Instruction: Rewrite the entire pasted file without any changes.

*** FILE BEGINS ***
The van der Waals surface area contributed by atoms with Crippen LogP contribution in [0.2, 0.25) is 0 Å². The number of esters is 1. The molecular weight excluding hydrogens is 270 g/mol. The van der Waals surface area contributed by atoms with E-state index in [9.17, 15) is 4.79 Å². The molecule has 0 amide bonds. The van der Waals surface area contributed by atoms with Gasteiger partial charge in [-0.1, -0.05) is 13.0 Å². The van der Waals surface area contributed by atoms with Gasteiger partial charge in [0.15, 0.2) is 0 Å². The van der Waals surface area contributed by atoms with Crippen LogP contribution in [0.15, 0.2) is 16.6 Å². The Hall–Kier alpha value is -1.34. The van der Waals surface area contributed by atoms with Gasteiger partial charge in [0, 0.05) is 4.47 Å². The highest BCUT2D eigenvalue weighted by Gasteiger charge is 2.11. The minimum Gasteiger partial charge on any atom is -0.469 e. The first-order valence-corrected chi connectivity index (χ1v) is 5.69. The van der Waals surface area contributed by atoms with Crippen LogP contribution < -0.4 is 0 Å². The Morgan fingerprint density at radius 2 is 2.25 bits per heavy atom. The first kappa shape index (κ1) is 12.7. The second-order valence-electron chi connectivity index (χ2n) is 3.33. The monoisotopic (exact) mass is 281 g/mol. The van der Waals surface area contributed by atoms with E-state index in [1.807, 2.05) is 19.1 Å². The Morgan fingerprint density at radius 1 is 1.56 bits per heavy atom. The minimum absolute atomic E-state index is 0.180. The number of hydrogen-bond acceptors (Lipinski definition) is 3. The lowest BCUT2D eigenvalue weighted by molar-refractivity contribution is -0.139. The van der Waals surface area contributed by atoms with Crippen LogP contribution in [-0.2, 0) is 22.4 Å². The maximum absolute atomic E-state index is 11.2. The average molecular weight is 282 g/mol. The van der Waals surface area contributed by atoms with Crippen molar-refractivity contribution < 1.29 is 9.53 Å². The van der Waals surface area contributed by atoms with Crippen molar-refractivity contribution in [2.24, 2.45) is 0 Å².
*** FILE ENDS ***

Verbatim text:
The van der Waals surface area contributed by atoms with Crippen LogP contribution in [0.2, 0.25) is 0 Å². The number of esters is 1. The molecular weight excluding hydrogens is 270 g/mol. The van der Waals surface area contributed by atoms with E-state index in [9.17, 15) is 4.79 Å². The molecule has 0 amide bonds. The van der Waals surface area contributed by atoms with Gasteiger partial charge in [-0.1, -0.05) is 13.0 Å². The van der Waals surface area contributed by atoms with Gasteiger partial charge in [0.15, 0.2) is 0 Å². The van der Waals surface area contributed by atoms with Crippen LogP contribution in [0.15, 0.2) is 16.6 Å². The Hall–Kier alpha value is -1.34. The van der Waals surface area contributed by atoms with Gasteiger partial charge in [0, 0.05) is 4.47 Å². The highest BCUT2D eigenvalue weighted by Gasteiger charge is 2.11. The minimum Gasteiger partial charge on any atom is -0.469 e. The first-order valence-corrected chi connectivity index (χ1v) is 5.69. The van der Waals surface area contributed by atoms with Crippen LogP contribution < -0.4 is 0 Å². The Morgan fingerprint density at radius 2 is 2.25 bits per heavy atom. The first kappa shape index (κ1) is 12.7. The second-order valence-electron chi connectivity index (χ2n) is 3.33. The monoisotopic (exact) mass is 281 g/mol. The van der Waals surface area contributed by atoms with E-state index in [1.807, 2.05) is 19.1 Å². The Morgan fingerprint density at radius 1 is 1.56 bits per heavy atom. The minimum absolute atomic E-state index is 0.180. The number of hydrogen-bond acceptors (Lipinski definition) is 3. The lowest BCUT2D eigenvalue weighted by molar-refractivity contribution is -0.139. The van der Waals surface area contributed by atoms with Crippen LogP contribution in [-0.2, 0) is 22.4 Å². The maximum absolute atomic E-state index is 11.2. The average molecular weight is 282 g/mol. The van der Waals surface area contributed by atoms with Crippen molar-refractivity contribution < 1.29 is 9.53 Å². The van der Waals surface area contributed by atoms with Crippen molar-refractivity contribution in [2.24, 2.45) is 0 Å².